Like any art, the key to attracting an audience is a combination of marketing and sustained production. Similarly, the best context for the presentation of net based art would depend on the context and needs of the work. I think a physical space would be a particular challenge, especially as many Internet based works function on an interactive level, which would die if taken offline. The best solution would have to be an on-line space, accessible from terminals in a physical space.

8.
Question
As Internet based art, as well as other art forms using new technologies are (globally seen) still not widely accepted, yet, as serious art forms, what do you think could be an appropriate solution to change this situation?

Answer
I’m not sure that this is a true statement. I think there might be schism between Internet artists and the traditional art world, but I’m not convinced acceptance by the art world (a small world at best), is necessary, or even desirable, for the production of art. Artists who wished to be accepted in this world would need to present and market their work to that world like any other artist… I doubt there wouldn’t be acceptance.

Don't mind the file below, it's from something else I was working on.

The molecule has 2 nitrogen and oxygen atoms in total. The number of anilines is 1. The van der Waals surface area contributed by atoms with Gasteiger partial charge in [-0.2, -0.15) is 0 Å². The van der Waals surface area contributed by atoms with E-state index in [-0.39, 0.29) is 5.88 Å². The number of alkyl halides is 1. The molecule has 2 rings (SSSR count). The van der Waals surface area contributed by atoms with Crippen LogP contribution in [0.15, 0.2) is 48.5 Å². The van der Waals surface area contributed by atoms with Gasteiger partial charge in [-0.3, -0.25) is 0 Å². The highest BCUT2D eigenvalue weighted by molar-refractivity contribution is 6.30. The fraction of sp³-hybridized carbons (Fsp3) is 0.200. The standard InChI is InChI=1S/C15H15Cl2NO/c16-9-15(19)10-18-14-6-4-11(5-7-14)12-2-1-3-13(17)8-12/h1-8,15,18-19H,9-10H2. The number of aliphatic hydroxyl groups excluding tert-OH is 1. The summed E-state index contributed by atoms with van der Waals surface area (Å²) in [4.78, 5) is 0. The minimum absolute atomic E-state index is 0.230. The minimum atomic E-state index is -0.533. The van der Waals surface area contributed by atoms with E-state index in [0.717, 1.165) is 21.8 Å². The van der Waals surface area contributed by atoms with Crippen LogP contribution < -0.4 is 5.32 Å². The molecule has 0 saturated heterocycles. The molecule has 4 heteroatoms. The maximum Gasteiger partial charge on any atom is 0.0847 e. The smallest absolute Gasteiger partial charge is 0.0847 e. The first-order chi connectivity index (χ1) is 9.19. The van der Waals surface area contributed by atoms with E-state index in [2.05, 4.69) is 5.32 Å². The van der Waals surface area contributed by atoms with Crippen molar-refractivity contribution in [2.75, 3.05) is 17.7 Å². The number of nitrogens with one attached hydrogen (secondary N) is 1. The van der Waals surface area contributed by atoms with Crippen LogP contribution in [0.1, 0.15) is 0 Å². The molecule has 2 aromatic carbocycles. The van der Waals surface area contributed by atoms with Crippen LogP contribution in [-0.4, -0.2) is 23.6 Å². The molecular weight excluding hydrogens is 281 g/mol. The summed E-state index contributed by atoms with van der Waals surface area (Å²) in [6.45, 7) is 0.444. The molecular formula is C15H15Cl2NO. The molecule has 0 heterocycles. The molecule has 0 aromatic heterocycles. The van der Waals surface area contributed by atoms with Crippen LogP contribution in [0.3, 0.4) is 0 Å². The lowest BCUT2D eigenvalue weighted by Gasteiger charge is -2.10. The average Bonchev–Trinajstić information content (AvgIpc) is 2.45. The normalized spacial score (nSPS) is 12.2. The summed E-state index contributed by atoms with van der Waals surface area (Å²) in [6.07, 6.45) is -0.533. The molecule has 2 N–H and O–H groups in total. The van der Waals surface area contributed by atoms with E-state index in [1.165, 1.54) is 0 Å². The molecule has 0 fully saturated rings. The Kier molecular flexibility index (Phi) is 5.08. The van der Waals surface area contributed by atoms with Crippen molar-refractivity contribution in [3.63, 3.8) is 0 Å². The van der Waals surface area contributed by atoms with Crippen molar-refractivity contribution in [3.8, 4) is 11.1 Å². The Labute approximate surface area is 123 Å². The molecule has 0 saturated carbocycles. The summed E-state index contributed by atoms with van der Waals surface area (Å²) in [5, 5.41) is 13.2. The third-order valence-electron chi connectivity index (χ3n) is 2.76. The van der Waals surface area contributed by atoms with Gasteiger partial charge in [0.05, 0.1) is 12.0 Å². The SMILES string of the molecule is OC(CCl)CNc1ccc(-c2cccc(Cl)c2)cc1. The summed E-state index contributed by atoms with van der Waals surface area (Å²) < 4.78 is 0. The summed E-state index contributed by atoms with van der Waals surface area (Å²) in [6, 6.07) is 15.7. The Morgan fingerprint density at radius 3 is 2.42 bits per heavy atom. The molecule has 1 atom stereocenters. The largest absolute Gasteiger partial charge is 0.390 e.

9.
Question
The Internet is sometimes called a kind of “democratic” environment,
The conventional art practice is anything else than that, but selective by using filters of different kind.
The audience is mostly only able to make up its mind on second hand. Art on the net might potentially be different. Do you think the current practice of dealing with Internet based art is such different or rather the described conventional way through (also curatorial) filtering?
Do you think, that speaking in the terms of Joseph Beuys, anybody who publishes anything on the net would be also an artist?

Answer
I believe that the Internet is partially democratic, at least in terms of the people who have Internet access. I also do believe that anyone who publishes anything on the Internet can be considered an artist. The problem is whether it is good art or bad art. In some regards then, the filtering could be a good thing. However, the bonus of the Internet is its immediacy… if I don’t like the art, its one click to escape.

10.
Question
Do you think, the curators dealing with net based art should have any technological knowledge in order to understand such an art work from its roots? And what about the users of Internet based art?

Answer
I don’t think it is necessary to have prior or technical knowledge to appreciate the work. It will, sometimes, give a deeper understanding, which could be vital to an exhibition. It often depends on the person concerned, and how perceptive they are. In terms of users, or audience, I think (hope) they are too varied too prescribe a technical knowledge to appreciate it. I think bad art is that which is directed to an audience that doesn’t understand.